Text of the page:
A. There are so many wonderful and inspiring people that I have met this year and I am tremendously honoured to have been given the opportunity. I have loved traveling to Toronto for Grey Cup, Las Vegas for the National Finals Rodeo and Berlin for the International Tourism Convention.

My favourite trip was at the NFR, as the Calgary Stampede’s bucking stock were featured in it. I think that is when our role as an ambassador finally hit me as to what we represent, along with our western values and heritage. One of my favourite events most recently was attending the Presidents Rodeo at the OH Ranch. We did a grand entry before the rodeo, joined 300-400 of Stampede members for dinner and were entertained by the talented Gord Bamford. I loved mingling with the guests and at this time, I really felt part of a huge family with the same passion for Stampede. I remember leaving that night thinking, “This is where I belong and I’ll never forget this day for as long as I live.”

A young, future queen Meagan.

 

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Q. What was your experience like applying for the trio and your feeling at the crowning?

A. I have auditioned 3 times to be in the Royalty Trio and twice I had made it to the top six contestants. Each year of auditioning, I had so much fun in the competition. I have met so many lovely competitors and volunteers involved that I wanted to stay in touch with them. Coming so close in the finals of the competition each year gave me the fire that I would do what ever it took to be in the trio. In preparation for my third time auditioning, I had taken a Dale Carnegie Public Speaking course. It was an 8-week program with intense speech preparation and impromptu practice. This gave me so much more confidence to speak publicly as I was more timid in my first two years auditioning.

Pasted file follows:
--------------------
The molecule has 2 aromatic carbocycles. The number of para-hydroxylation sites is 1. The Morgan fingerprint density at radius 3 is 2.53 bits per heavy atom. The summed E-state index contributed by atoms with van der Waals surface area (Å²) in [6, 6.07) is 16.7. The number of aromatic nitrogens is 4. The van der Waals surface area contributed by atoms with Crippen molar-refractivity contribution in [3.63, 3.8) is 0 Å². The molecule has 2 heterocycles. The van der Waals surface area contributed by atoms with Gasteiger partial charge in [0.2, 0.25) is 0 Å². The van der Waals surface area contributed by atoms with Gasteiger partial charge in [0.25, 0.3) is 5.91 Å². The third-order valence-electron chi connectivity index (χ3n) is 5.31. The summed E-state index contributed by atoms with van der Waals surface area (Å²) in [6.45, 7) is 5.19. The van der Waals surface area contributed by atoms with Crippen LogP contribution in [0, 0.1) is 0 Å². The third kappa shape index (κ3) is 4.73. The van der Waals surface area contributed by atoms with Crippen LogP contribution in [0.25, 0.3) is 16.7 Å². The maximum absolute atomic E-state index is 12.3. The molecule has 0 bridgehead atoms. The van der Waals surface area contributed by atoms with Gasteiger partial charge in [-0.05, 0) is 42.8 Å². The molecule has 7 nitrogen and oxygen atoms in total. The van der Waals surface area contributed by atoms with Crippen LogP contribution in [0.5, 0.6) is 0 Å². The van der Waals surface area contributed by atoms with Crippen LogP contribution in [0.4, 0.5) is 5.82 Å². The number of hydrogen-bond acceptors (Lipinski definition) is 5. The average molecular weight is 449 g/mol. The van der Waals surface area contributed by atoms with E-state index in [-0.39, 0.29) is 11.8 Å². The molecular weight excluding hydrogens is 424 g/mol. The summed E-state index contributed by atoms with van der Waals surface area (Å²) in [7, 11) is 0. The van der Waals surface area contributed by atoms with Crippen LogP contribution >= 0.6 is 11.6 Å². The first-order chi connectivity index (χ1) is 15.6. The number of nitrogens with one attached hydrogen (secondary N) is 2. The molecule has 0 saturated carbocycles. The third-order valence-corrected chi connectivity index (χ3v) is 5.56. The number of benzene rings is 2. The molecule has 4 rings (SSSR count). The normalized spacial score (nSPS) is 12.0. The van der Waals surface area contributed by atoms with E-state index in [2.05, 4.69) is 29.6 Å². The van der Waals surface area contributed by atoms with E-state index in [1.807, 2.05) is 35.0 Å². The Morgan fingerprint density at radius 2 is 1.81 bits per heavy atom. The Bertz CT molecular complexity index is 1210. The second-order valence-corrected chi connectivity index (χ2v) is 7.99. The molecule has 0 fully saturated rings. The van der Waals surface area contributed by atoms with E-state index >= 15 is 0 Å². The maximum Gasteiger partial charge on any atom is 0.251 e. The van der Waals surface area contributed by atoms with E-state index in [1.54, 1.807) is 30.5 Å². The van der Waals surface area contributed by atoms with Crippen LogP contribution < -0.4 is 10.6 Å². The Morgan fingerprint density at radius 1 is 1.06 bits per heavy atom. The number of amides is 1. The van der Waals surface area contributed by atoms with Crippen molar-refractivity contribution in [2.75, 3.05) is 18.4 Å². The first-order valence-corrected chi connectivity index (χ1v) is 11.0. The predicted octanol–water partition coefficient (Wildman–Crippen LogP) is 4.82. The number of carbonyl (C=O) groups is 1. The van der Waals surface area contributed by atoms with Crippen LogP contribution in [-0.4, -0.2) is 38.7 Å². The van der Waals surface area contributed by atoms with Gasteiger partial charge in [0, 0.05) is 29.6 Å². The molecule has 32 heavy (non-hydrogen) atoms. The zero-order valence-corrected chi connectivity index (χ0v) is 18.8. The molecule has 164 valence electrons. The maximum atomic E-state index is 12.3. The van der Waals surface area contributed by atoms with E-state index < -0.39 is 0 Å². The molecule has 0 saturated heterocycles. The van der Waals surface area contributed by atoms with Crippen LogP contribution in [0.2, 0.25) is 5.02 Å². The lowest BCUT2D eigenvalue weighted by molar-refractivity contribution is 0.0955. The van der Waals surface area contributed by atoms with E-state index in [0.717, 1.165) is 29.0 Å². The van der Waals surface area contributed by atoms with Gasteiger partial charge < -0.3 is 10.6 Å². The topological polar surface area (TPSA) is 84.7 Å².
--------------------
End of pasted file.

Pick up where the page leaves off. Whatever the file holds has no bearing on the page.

On crowning night in September, this was the most nerve wracking experience of all. I had stumbled on my impromptu speech and my music did not work properly for my choreographed ride. I was dying of embarrassment and defeat. I was thinking, “Great, I have just had the worst performance in front of 200 people and I just blew my chances of being in the Royal Trio.”  …And then my heart dropped when I was announced as Stampede Queen. I had never been so shocked in my entire life! Thank goodness the rest of the competition before crowning went well. I am only human and everyone has bad days. Every day since being crowned, I have worked hard to support my team with Princesses, Brittany Lloyd and Lizzie Ryman. They are amazing individuals!

  • The Royalty Contest is now open and applications are being accepted until August 11, 2017! For more information, visit: www.csroyalty.com

Queen Meagan’s personalized boots, spurs and hat.

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Q. How has this year changed your life?

A. Everyday this year, I think how lucky I am to have been given this opportunity. I try not to let this year slip away too quickly and take in every experience to the second. Personally, I have become more focused on what all this has meant to me and how it has changed my life. I will always be involved with Stampede after my year is over. I would love to volunteer more of my time in the Queens Alumni and support future trio members. I cherish the ability to talk to people I do not know and value the life experience this program has given me for future careers and personal relationships.

Check out the Stampede Queen and Princesses on Instagram @stampedeqandp.

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Q. Please tell us about your royal horse?